Since sexual abuse is increasingly facilitated by technology, but the prevalence and dynamics of such offenses have not been well delineated, making it difficult to design prevention strategies, this study examined the frequency and characteristics of online and technology-facilitated sexual abuse against children and youth.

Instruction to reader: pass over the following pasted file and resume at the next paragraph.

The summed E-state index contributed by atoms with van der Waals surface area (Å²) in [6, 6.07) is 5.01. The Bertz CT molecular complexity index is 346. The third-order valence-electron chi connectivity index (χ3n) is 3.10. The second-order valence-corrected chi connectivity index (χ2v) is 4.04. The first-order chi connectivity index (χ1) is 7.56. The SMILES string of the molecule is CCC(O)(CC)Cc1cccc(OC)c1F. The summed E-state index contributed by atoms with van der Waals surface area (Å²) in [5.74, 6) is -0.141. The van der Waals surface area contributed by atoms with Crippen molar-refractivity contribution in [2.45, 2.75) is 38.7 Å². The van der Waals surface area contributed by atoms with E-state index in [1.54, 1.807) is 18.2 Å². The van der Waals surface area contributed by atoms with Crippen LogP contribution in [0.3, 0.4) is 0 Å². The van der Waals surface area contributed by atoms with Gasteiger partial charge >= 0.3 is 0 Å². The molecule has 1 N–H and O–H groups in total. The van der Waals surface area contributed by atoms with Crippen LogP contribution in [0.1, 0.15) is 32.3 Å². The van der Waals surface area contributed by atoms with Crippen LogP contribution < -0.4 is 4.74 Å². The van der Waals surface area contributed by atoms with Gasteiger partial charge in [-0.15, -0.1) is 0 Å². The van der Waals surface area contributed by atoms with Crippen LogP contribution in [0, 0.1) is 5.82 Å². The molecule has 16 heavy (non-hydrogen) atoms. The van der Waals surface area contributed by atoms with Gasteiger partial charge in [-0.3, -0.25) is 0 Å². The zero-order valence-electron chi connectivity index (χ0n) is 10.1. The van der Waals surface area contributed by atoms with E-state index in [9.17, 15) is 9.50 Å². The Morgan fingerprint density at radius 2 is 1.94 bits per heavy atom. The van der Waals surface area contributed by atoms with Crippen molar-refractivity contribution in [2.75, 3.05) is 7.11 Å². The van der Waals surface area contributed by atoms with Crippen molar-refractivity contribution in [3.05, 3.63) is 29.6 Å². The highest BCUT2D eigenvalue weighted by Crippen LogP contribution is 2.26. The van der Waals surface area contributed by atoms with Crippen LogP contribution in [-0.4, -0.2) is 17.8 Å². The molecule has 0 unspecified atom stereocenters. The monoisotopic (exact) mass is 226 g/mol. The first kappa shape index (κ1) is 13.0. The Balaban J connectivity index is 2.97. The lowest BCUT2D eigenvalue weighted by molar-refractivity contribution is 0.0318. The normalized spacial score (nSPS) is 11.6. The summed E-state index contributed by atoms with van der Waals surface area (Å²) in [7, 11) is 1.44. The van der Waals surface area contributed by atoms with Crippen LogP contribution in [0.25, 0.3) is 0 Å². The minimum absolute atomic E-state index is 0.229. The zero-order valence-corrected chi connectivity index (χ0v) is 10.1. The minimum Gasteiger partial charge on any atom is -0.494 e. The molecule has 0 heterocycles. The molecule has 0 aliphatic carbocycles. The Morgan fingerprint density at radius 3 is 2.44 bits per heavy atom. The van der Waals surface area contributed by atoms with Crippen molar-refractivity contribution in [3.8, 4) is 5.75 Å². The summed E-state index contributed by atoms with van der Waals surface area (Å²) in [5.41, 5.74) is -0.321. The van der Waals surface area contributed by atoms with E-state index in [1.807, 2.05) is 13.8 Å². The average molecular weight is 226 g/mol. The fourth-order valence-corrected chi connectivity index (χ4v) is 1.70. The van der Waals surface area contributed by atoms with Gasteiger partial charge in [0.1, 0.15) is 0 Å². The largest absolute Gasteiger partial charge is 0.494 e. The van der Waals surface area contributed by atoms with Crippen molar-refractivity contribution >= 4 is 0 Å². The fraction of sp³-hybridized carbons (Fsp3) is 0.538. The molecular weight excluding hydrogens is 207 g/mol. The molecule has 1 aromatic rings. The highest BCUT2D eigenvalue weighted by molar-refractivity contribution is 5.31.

In this nationally representative online survey study performed from November 19 to December 29, 2021, young adults aged 18 to 28 years were asked questions retrospectively about their childhood (<18 years) experiences of online and technology-facilitated abuse. The 2,649 participants were sampled from an online panel. Participants were asked questions about 11 different kinds of online and technology-facilitated abuse with follow-up questions about their dynamics and offenders. Prevalence rates were calculated for several cross-cutting concepts (online child sexual abuse, image-based sexual abuse, self-produced child sexual abuse images, nonconsensual sexting, online grooming by adults, revenge pornography, sextortion, and online commercial sexual exploitation). Survey weights were applied to obtain population prevalence estimates. A total of 2,639 individuals (48.5 percent male, 49.8 percent female, and 1.8 percent other gender; 23.7 percent Hispanic, 12.6 percent non-Hispanic White, 4.8 percent other race, and 5.0 percent= 2 races) were surveyed. Percentages who experienced each of the types of sexual abuse are reported. The results of this national survey study suggest that a considerable portion of youth have experienced online child sexual abuse. Professionals planning prevention and intervention strategies for online sexual abuse should understand that dynamics include diverse episodes that are often extensions of dating abuse, sexual bullying, and sexual harassment, not only events perpetrated by adult internet providers. (Publisher abstract provided)
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